We need another and a wiser and perhaps a more mystical concept of animals. Remote from universal nature and living by complicated artifice, man in civilization surveys the creature through the glass of his knowledge and sees thereby a feather magnified and the whole image in distortion. We patronize them for their incompleteness, for their tragic fate for having taken form so far below ourselves. And therein do we err. For the animal shall not be measured by man. In a world older and more complete than ours, they move finished and complete, gifted with the extension of the senses we have lost or never attained, living by voices we shall never hear. They are not brethren, they are not underlings: they are other nations, caught with ourselves in the net of life and time, fellow prisoners of the splendour and travail of the earth.
― Henry Beston, The Outermost House: A Year of Life on the Great Beach of Cape Cod
I hear a swelling swoosh; from the south a bullet train whizzes into view on the tracks, knifes through the landscape in a matter of moments, then disappears with a whoosh. It has just covered in a few seconds what has taken me hours to walk. That very fast train reminds me that, as a pilgrim, travel is made holy in its slowness. I see things that neither the passengers of the train nor the drivers of the automobiles see. I feel things that they will never feel. I have time to ponder, imagine, daydream. I tire. I thirst. In my slow walking, I find me.
― Kevin Codd, Beyond Even the Stars: A Compostela Pilgrim in France
“Well,” said Pooh, “what I like best,” and then he had to stop and think. Because although Eating Honey was a very good thing to do, there was a moment just before you began to eat it which was better than when you were, but he didn’t know what it was called.
I have been finding treasures in places I did not want to search. I have been hearing wisdom from tongues I did not want to listen. I have been finding beauty where I did not want to look. And I have learned so much from journeys I did not want to take. Forgive me, O Gracious One; for I have been closing my ears and eyes for too long. I have learned that miracles are called miracles because they are often witnessed by only those who can can see through all of life’s illusions. I am ready to see what really exists on other side, what exists behind the blinds, and taste all the ugly fruit instead of all that looks right, plump and ripe.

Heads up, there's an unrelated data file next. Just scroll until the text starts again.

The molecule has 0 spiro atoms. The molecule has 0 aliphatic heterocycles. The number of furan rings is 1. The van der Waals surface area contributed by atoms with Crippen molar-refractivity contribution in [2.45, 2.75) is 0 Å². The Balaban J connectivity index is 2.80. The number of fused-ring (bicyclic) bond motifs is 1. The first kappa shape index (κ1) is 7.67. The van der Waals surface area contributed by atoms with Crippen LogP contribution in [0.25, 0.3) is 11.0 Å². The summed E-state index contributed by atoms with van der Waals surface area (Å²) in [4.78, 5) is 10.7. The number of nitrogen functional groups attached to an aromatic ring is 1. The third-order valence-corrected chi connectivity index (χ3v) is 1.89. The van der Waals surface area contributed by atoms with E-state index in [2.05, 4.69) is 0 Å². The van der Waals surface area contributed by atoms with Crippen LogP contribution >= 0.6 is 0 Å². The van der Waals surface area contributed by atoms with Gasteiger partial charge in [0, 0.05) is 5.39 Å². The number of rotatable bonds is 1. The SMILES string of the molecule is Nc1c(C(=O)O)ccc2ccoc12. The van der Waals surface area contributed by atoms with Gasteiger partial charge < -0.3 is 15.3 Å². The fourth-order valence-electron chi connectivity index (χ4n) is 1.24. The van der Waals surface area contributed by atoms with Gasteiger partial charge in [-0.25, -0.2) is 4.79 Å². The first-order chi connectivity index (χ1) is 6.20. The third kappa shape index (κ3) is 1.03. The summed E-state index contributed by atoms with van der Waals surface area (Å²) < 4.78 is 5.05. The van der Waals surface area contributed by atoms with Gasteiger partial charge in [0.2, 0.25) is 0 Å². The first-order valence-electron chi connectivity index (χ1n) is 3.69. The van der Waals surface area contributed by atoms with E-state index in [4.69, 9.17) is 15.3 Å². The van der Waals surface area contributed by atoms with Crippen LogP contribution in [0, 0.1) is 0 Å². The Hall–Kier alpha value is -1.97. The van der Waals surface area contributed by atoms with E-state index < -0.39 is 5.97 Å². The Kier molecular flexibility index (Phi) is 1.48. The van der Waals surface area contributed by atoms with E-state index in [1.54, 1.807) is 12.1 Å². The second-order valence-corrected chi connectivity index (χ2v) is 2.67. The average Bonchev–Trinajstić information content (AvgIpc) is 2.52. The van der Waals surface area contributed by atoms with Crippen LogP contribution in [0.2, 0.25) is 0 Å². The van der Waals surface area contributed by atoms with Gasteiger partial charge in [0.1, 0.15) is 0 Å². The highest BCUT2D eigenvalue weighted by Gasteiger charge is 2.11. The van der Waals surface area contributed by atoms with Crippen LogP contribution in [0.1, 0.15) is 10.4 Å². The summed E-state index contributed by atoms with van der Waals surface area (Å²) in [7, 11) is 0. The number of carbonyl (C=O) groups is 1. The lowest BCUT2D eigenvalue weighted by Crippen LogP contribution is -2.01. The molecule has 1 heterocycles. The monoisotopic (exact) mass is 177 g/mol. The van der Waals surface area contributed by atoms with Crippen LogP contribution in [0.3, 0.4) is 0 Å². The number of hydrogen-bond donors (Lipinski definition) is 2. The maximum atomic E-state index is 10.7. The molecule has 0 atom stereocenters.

―Suzy Kassem, Rise Up and Salute the Sun: The Writings of Suzy Kassem
We scarcely know how much of our pleasure and interest in life comes to us through our eyes until we have to do without them; and part of that pleasure is that the eyes can choose where to look. But the ears can’t choose where to listen.
―Ursula K. Le Guin, Gifts
For need can blossom into all the compensation it requires. To crave and to have are as like as a thing and its shadow. For when does a berry break upon the tongue as sweetly as when one longs to taste it, and when is the taste refracted into so many hues and savors of ripeness and earth, and when do our senses know any thing so utterly as when we lack it? And here again is a foreshadowing-the world will be made whole. For to wish for a hand on one’s hair is all but to feel it. So whatever we may lose, very craving gives it back to us again. Though we dream and hardly know it, longing, like an angel, fosters us, smooths our hair, and brings us wild strawberries.
―Marilynne Robinson, Housekeeping
I am alarmed when it happens that I have walked a mile into the woods bodily, without getting there in spirit. In my afternoon walk I would fain forget all my morning occupations, and my obligations to society. But it sometimes happens that I cannot easily shake off the village. The thought of some work will run in my head, and I am not where my body is; I am out of my senses. In my walks I would fain return to my senses. What business have I in the woods, if I am thinking of something out of the woods?
―Henry David Thoreau, “Walking”
Light and Shade on the Wapiti Trail, Sugarite Canyon SP, Raton, New Mexico by Katherine McDaniel
“Oh, here we are at the bridge. I’m going to shut my eyes tight. I’m always afraid going over bridges. I can’t help imagining that perhaps, just as we get to the middle, they’ll crumple up like a jackknife and nip us. So I shut my eyes. But I always have to open them for all when I think we’re getting near the middle. Because, you see, if the bridge did crumple up I’d want to see it crumple. What a jolly rumble it makes! I always like the rumble part of it. Isn’t it splendid there are so many things to like in this world?”
Silence. It flashed from the woodwork and the walls; it smote him with an awful, total power, as if generated by a vast mill. It rose from the floor, up out of the tattered gray wall-to-wall carpeting. It unleashed itself from the broken and semi-broken appliances in the kitchen, the dead machines which hadn’t worked in all the time Isidore had lived here. From the useless pole lamp in the living room it oozed out, meshing with the empty and wordless descent of itself from the fly-specked ceiling. It managed in fact to emerge from every object within his range of vision, as if it—the silence—meant to supplant all things tangible. Hence it assailed not only his ears but his eyes; as he stood by the inert TV set he experienced the silence as visible and, in its own way, alive.